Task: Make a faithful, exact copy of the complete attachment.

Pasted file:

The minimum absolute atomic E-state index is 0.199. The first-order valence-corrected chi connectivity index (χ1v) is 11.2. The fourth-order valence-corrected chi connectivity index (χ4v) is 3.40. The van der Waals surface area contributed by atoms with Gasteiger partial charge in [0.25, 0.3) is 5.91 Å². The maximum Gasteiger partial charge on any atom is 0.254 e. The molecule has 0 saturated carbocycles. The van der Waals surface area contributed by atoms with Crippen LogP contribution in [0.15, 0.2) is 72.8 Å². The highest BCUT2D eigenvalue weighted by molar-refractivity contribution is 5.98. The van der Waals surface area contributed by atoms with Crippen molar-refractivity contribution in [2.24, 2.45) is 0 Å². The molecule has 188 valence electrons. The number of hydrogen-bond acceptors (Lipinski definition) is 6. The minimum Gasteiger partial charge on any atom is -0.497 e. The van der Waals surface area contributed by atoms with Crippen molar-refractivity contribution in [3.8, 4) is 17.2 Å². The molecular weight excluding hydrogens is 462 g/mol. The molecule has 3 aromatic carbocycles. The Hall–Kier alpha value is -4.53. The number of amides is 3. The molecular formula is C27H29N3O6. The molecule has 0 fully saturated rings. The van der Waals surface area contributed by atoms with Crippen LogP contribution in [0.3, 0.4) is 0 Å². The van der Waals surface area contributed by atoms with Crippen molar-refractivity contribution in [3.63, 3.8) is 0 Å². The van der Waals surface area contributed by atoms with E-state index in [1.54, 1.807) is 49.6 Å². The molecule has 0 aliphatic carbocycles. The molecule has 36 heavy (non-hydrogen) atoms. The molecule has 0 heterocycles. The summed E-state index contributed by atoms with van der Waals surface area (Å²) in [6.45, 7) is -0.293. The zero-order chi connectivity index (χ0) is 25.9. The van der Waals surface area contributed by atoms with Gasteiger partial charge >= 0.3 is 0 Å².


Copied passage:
The minimum absolute atomic E-state index is 0.199. The first-order valence-corrected chi connectivity index (χ1v) is 11.2. The fourth-order valence-corrected chi connectivity index (χ4v) is 3.40. The van der Waals surface area contributed by atoms with Gasteiger partial charge in [0.25, 0.3) is 5.91 Å². The maximum Gasteiger partial charge on any atom is 0.254 e. The molecule has 0 saturated carbocycles. The van der Waals surface area contributed by atoms with Crippen LogP contribution in [0.15, 0.2) is 72.8 Å². The highest BCUT2D eigenvalue weighted by molar-refractivity contribution is 5.98. The van der Waals surface area contributed by atoms with Crippen molar-refractivity contribution in [2.24, 2.45) is 0 Å². The molecule has 188 valence electrons. The number of hydrogen-bond acceptors (Lipinski definition) is 6. The minimum Gasteiger partial charge on any atom is -0.497 e. The van der Waals surface area contributed by atoms with Crippen molar-refractivity contribution in [3.8, 4) is 17.2 Å². The molecular weight excluding hydrogens is 462 g/mol. The molecule has 3 aromatic carbocycles. The Hall–Kier alpha value is -4.53. The number of amides is 3. The molecular formula is C27H29N3O6. The molecule has 0 fully saturated rings. The van der Waals surface area contributed by atoms with Crippen LogP contribution in [0.3, 0.4) is 0 Å². The van der Waals surface area contributed by atoms with Crippen molar-refractivity contribution in [3.63, 3.8) is 0 Å². The van der Waals surface area contributed by atoms with E-state index in [1.54, 1.807) is 49.6 Å². The molecule has 0 aliphatic carbocycles. The molecule has 36 heavy (non-hydrogen) atoms. The molecule has 0 heterocycles. The summed E-state index contributed by atoms with van der Waals surface area (Å²) in [6.45, 7) is -0.293. The zero-order chi connectivity index (χ0) is 25.9. The van der Waals surface area contributed by atoms with Gasteiger partial charge >= 0.3 is 0 Å².